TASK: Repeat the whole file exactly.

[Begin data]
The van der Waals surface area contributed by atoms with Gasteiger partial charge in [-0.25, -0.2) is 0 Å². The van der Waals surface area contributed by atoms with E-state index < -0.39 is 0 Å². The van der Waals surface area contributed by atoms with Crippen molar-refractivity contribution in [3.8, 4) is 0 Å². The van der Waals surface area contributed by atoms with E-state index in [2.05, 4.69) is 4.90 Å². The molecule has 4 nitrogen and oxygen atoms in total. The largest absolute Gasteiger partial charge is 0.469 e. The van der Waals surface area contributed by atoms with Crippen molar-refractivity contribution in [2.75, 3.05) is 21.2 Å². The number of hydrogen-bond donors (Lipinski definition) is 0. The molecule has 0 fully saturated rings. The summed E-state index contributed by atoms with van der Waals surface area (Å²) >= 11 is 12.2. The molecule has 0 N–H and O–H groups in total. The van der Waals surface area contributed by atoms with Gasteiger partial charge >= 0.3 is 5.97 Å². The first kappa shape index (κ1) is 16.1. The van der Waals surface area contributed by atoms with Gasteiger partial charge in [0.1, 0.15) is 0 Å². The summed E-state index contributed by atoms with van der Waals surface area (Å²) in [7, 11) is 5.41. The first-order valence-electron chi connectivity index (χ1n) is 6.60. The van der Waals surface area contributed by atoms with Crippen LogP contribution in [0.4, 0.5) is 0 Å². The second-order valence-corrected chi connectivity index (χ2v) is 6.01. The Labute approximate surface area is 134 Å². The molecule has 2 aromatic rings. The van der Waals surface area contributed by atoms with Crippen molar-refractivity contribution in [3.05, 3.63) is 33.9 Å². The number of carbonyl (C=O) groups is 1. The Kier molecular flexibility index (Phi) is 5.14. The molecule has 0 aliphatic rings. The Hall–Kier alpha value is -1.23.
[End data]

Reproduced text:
The van der Waals surface area contributed by atoms with Gasteiger partial charge in [-0.25, -0.2) is 0 Å². The van der Waals surface area contributed by atoms with E-state index < -0.39 is 0 Å². The van der Waals surface area contributed by atoms with Crippen molar-refractivity contribution in [3.8, 4) is 0 Å². The van der Waals surface area contributed by atoms with E-state index in [2.05, 4.69) is 4.90 Å². The molecule has 4 nitrogen and oxygen atoms in total. The largest absolute Gasteiger partial charge is 0.469 e. The van der Waals surface area contributed by atoms with Crippen molar-refractivity contribution in [2.75, 3.05) is 21.2 Å². The number of hydrogen-bond donors (Lipinski definition) is 0. The molecule has 0 fully saturated rings. The summed E-state index contributed by atoms with van der Waals surface area (Å²) >= 11 is 12.2. The molecule has 0 N–H and O–H groups in total. The van der Waals surface area contributed by atoms with Gasteiger partial charge >= 0.3 is 5.97 Å². The first kappa shape index (κ1) is 16.1. The van der Waals surface area contributed by atoms with Gasteiger partial charge in [0.1, 0.15) is 0 Å². The summed E-state index contributed by atoms with van der Waals surface area (Å²) in [7, 11) is 5.41. The first-order valence-electron chi connectivity index (χ1n) is 6.60. The van der Waals surface area contributed by atoms with Crippen LogP contribution in [0.4, 0.5) is 0 Å². The second-order valence-corrected chi connectivity index (χ2v) is 6.01. The Labute approximate surface area is 134 Å². The molecule has 2 aromatic rings. The van der Waals surface area contributed by atoms with Crippen molar-refractivity contribution in [3.05, 3.63) is 33.9 Å². The number of carbonyl (C=O) groups is 1. The Kier molecular flexibility index (Phi) is 5.14. The molecule has 0 aliphatic rings. The Hall–Kier alpha value is -1.23.